How to use and report statistics better
We are helping those who train and educate journalists to instill respect and caution when it comes to stats. We’ve drafted Number Hygiene. It offers a dozen rules of thumb, aimed at helping journalists ask questions. Professional scepticism is recommended: whose number is it, do those pitching it have an interest…and so on.
In a submission to the Leveson inquiry, the Science Media Centre has put together a useful list of do’s and don’ts Science and Leveson , which newsrooms ought to use as a guide to good practice.
Our work meshes with a growing interest in the media on data handling and statistical literacy. Here is Guardian Reader’s Editor Chris Elliott doing auto-critique.
Is there truth and beauty in data?
Avoid being spun by the stats: the House of Commons Library offers How to spot error
Here’s a useful guide to the do’s and don’ts of writing about opinion polls – and what to tell your editor when she’s tempted to publish a ‘voodoo’ based on the most biased of samples
How to make data meaningful: toolkits and guides from the United Nations - MDM_Part1_English
The Joseph Rowntree Foundation offers advice on how to report poverty reporting-poverty-journalist-guide-full
Workshops for journalists
The RSS’s workshops for journalists help them explain the basic statistical issues in a way that the general public can easily understand.
Coordinating science training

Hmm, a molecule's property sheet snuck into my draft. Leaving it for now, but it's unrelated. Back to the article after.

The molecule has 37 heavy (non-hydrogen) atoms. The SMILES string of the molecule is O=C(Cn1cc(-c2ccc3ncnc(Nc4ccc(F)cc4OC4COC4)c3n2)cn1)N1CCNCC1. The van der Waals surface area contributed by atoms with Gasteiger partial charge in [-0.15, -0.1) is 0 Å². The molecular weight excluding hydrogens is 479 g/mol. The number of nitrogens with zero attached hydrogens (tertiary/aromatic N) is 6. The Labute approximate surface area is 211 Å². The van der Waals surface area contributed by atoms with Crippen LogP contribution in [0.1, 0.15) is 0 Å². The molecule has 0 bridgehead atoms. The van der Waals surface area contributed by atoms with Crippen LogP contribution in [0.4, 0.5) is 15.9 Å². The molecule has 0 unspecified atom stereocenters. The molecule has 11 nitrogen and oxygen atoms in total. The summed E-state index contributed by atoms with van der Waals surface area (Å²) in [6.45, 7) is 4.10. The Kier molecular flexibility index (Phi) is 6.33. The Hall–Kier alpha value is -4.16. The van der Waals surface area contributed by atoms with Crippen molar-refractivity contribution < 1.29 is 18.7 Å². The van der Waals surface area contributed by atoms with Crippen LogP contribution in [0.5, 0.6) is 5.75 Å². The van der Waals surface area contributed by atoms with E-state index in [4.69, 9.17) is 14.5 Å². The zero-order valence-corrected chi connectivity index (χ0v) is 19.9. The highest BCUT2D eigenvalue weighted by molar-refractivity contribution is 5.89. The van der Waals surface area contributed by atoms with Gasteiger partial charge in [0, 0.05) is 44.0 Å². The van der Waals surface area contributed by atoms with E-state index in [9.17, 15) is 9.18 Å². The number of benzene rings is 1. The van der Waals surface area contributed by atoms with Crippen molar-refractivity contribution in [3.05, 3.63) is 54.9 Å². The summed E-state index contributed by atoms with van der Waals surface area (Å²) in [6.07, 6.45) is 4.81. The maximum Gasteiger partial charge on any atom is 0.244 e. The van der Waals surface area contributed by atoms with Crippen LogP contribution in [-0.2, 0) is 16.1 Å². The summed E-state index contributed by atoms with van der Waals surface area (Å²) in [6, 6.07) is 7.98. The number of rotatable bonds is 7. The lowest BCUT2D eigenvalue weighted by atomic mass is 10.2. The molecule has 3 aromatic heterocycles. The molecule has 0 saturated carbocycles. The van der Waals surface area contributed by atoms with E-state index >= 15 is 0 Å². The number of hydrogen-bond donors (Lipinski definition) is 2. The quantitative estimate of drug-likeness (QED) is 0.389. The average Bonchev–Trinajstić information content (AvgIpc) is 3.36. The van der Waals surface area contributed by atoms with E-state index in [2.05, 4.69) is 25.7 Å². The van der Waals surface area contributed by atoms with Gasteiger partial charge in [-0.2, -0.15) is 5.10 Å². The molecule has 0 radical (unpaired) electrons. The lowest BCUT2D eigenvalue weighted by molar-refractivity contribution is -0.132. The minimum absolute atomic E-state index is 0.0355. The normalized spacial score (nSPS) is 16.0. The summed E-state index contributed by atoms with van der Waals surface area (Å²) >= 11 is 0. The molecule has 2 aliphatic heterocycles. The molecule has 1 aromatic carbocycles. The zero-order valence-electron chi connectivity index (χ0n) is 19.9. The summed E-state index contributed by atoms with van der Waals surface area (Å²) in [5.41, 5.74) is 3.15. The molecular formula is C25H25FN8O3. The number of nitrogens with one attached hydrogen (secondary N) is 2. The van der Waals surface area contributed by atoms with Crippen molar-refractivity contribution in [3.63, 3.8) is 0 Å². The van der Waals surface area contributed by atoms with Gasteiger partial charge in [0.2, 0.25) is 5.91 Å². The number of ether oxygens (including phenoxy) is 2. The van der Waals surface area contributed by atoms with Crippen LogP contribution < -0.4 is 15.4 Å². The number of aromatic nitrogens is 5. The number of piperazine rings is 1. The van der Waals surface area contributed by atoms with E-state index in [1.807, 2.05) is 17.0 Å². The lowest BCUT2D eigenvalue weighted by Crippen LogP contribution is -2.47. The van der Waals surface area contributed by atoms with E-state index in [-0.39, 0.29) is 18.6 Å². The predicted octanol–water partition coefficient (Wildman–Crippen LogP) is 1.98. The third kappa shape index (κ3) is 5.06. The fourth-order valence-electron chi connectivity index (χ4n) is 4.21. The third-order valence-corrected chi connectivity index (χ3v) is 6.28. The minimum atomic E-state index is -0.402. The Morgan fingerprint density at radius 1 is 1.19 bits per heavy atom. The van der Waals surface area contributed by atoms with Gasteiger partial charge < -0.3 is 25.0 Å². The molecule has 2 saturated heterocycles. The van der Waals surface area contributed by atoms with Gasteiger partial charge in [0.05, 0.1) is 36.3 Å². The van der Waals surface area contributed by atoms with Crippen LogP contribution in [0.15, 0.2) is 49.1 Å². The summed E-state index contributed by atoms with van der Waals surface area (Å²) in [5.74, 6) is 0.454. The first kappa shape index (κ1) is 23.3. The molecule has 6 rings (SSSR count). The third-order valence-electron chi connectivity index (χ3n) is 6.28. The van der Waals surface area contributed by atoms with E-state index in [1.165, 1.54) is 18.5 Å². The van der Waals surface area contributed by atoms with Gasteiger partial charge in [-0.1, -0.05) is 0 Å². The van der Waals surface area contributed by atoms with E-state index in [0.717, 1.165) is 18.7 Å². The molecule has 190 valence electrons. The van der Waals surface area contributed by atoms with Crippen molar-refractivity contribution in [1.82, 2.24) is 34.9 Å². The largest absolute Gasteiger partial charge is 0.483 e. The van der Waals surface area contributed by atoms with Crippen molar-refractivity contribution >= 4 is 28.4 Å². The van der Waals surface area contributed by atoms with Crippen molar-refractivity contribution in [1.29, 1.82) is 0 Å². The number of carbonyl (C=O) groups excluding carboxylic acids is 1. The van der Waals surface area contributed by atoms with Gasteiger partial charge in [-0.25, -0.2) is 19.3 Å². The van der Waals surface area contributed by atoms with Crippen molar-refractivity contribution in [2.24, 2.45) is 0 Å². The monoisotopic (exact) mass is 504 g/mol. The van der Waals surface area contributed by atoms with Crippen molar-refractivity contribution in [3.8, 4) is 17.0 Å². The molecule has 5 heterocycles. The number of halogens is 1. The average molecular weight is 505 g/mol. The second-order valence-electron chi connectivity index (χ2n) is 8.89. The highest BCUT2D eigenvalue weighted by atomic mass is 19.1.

Statistics lies at the heart of science – working with the Science Media Centre, and funded by a government grant, the RSS is hosting the national coordinator for science journalism training.
The RSS’s awards for statistical excellence in journalism spotlight the best in using and reporting statistics.
Others (for example the Open Knowledge Foundation) are keen to promote high standards, for example in how journalists present data: for example, the European Journalism Centre is mounting a new set of awards
Recognising abuse and misuse
Unfortunately misuse of statistics is all to frequent. There are monitors, the UKStatistics Authority among them. Monitoring Disorder is the authority’s take on the allegation by the Daily Mail that the police and public authorities deliberately suppressed data on the disorder last August: it is a cool and careful step-by-step deconstruction of a mendacious use (or rather non use) of statistics.